The beloved children’s stories written by Swedish author Astrid Lindgren (1907-2002), including the Pippi Longstocking series, might seem on the surface to have been conceived by a woman not as challenged as the real-life writer.
The beloved children’s stories written by Swedish author Astrid Lindgren (1907-2002), including the Pippi Longstocking series, might seem on the surface to have been conceived by a woman not as challenged as the real-life writer. But, one look at the times and places in which Lindgren lived, and one can imagine what she might have had to endure.
Of her fun-loving literary invention, Lindgren once said, “Pippi represents my own childish longing for a person who has power but does not abuse it. And pay attention to the fact that Pippi never does that.”
Actually, Pippi was born out of a suggestion by one of her children to simply tell a story. As anyone knows who is familiar with the books, Pippi is a wild child and a symbol of nonconformity, a super strong little girl who has imaginative adventures that she shares with her monkey Mr. Nillson and her horse.
This film is a look behind that inspiration, and while its plot may seem rather predictable or not terribly surprising in some respects, it, like Lindgren’s stories, is all about how the story is told.
The film, directed with tremendous skill by Pernelle Fischer Christensen, features a wonderful performance by Albe August as Lindgren. Although she is the daughter of film legends Bille August and Pernilla August, Albe infuses her portrayal with an infectious naturalism.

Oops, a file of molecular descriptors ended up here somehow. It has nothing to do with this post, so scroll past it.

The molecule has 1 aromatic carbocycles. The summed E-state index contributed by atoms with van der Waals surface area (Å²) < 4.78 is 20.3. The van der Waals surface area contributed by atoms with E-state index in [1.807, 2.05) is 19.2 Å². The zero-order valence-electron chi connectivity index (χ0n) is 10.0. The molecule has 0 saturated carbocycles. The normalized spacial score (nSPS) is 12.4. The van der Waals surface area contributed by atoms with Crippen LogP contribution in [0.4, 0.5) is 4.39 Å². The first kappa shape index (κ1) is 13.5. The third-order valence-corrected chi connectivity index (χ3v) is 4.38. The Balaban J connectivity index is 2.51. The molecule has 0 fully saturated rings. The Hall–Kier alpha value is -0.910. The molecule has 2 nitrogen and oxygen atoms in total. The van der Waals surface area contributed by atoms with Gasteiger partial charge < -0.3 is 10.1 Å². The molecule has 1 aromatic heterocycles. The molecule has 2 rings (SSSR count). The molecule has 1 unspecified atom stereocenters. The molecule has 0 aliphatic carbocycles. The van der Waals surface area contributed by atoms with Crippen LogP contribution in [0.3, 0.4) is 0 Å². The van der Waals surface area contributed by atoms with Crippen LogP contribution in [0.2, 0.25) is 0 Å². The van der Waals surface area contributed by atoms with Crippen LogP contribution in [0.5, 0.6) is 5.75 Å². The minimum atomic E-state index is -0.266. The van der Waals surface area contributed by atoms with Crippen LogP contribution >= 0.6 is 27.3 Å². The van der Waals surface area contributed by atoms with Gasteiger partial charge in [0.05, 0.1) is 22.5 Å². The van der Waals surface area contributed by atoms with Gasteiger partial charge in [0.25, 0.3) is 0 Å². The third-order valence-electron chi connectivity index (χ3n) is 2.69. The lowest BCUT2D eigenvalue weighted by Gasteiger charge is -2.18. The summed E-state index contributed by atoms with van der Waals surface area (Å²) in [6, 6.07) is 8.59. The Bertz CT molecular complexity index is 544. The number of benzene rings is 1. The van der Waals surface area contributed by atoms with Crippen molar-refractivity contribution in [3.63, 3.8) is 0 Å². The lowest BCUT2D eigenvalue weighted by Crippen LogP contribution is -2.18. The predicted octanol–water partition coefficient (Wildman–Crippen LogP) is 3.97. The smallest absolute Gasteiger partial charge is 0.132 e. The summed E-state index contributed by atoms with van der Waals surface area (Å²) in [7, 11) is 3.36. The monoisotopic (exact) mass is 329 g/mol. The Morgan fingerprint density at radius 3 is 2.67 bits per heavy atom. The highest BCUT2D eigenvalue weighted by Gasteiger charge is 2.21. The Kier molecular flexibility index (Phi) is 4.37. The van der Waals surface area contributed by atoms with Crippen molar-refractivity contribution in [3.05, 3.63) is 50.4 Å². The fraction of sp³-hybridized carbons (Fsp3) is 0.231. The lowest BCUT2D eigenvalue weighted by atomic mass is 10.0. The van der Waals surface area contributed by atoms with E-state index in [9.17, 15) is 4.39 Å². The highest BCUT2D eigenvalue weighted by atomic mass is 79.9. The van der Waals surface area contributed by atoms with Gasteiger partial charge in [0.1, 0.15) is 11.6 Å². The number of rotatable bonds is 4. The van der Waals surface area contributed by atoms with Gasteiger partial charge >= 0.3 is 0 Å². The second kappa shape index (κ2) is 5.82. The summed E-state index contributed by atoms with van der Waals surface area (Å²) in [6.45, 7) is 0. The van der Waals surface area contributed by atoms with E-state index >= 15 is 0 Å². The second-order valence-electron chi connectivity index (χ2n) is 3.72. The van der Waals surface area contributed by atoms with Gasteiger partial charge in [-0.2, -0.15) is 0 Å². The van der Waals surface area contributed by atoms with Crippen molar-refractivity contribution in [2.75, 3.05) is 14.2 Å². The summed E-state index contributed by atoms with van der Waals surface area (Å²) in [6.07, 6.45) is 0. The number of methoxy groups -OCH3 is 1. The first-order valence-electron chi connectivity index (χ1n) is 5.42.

Not once do you sense she is an actress performing for a camera with a complex production unit crowding a set. She is a kind of flesh-and-blood iteration of Pippi, but grounded in the reality of a life with enormous challenges of its own.
The film tracks Astrid as a teen living with her family in Näs, near Vimmerby, Småland, Sweden. Exhuberant, funny and mildly rebellious, she is known for her storytelling talents. One day, her dad (Magnus Krepper) informs her that the editor of the local newspaper has taken notice of her writing and would like to interview her for a position as his intern.
Excited and flattered she jumps at the chance and wins the job after meeting her boss (Henrik Rafaelsen). This proves to be a major turning point in her life, not only because it provides a chance to express herself as a budding writer but also for the darker changes that emerge when the married editor, who is also a father, develops feelings for her.
I won’t describe what happens after this because the story unfolds as a series of discoveries and obstacles that Astrid must find the courage to overcome. As a hint, the film opens with Astrid as an elder writer opening mail from her many young fans on the occasion of her birthday.
Among the notes wishing her well is a pointed question from a child. It reads: “How can you write so well about being a child when you haven’t been one for so long?”
This is a great-story-behind-the-story sort of film that is told with great acting and brilliant cinematography. Highly recommended.
In Swedish with English subtitles.
Tempo grade: A
“Becoming Astrid” is not rated, but it does contain brief sexual situations, nudity and mature content.
This film will be screened at 2 p.m. Sunday (Dec. 2) and at 7 p.m. Monday through Wednesday (Dec. 3-5) at the Taos Community Auditorium, 145 Paseo del Pueblo Norte. For tickets and additional information, call (575) 758-2052 or visit tcataos.org.
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